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ACCEPT - The Moldau (B. Smetana) WORK

Early in 1848, Smetana wrote to Franz Liszt, whom he had not yet met, asking him to accept the dedication of a new piano work, Six Characteristic Pieces, and recommend it to a publisher. He also requested a loan of 400 florins, to enable him to open a music school. Liszt replied cordially, accepting the dedication and promising to help find a publisher, but he offered no financial assistance.[30][31] This encouragement was the beginning of a friendship that was of great value to Smetana in his subsequent career.[32] Despite Liszt's lack of financial support, Smetana was able to start a Piano Institute in late August 1848, with twelve students.[33] After a period of struggle the Institute began to flourish and became briefly fashionable, particularly among supporters of Czech nationalism, in whose eyes Smetana was developing a reputation. Proksch wrote of Smetana's support for his people's cause, and said that he "could well become the transformer of my ideas in the Czech language."[34] In 1849 the institute was relocated to the home of Kateřina's parents, and began to attract distinguished visitors; Liszt came regularly, and the former Austrian emperor Ferdinand, who had settled in Prague, attended the school's matinée concerts.[34] Smetana's performances in these concerts became a recognised feature of Prague's musical life. In this time of relative financial stability Smetana married his beloved, the young pianist Kateřina Kolářová, on 27 August 1849. Four daughters were born to the couple between 1851 and 1855.[31]

ACCEPT - The Moldau (B. Smetana)

In September, Smetana told the theatre he would resign his appointment unless his health improved.[83] He had become totally deaf in his right ear, and in October lost all hearing in his left ear also. After his subsequent resignation the theatre offered him an annual pension of 1,200 florins for the continued right to perform his operas, an arrangement Smetana reluctantly accepted.[84] Money raised in Prague by former students, and by former lover Fröjda Benecke in Gothenburg, amounted to 1,244 florins.[85] This allowed Smetana to seek medical treatment abroad, but to no avail.[58] In January 1875 Smetana wrote in his journal: "If my disease is incurable, then I should prefer to be liberated from this life."[86] His spirits were further lowered at this time by a deterioration in his relationship with Bettina, mainly over money matters.[87] "I cannot live under the same roof as a person who hates and persecutes me," Smetana informed her.[88] Although divorce was considered, the couple stayed unhappily together.[89]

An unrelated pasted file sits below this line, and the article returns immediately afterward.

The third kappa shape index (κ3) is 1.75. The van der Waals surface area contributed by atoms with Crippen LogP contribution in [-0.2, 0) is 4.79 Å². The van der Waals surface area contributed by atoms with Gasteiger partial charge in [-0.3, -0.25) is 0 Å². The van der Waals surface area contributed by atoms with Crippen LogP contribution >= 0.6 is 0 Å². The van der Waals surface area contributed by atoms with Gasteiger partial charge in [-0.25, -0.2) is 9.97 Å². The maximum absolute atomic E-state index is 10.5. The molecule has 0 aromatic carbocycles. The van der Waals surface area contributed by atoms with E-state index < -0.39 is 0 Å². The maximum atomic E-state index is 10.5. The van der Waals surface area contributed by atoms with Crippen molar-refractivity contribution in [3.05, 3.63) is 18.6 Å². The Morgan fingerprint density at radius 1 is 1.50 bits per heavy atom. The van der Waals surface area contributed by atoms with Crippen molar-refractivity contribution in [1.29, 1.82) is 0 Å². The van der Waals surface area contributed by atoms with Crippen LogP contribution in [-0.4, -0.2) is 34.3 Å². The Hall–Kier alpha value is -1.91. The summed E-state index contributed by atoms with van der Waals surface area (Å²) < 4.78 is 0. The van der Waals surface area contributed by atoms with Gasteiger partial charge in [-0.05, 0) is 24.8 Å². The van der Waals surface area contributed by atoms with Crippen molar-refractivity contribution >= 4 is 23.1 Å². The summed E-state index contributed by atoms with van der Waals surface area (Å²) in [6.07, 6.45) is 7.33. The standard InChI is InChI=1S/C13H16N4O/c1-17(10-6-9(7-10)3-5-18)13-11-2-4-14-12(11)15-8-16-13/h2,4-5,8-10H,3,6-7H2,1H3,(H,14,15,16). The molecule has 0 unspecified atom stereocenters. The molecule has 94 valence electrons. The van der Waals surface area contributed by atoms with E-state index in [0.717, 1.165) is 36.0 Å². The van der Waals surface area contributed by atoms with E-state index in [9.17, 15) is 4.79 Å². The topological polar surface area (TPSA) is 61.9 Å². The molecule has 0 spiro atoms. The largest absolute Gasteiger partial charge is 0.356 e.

There are several stories of great musicians who battled deafness yet continued to compose. Of course, Beethoven comes to mind. We all know his struggle to accept the impending loss of his hearing, and yet he continued to write miraculous music late into his life even without being able to hear the sounds that he wrote. Another composer who suffered a similar fate was Bedřich Smetana.

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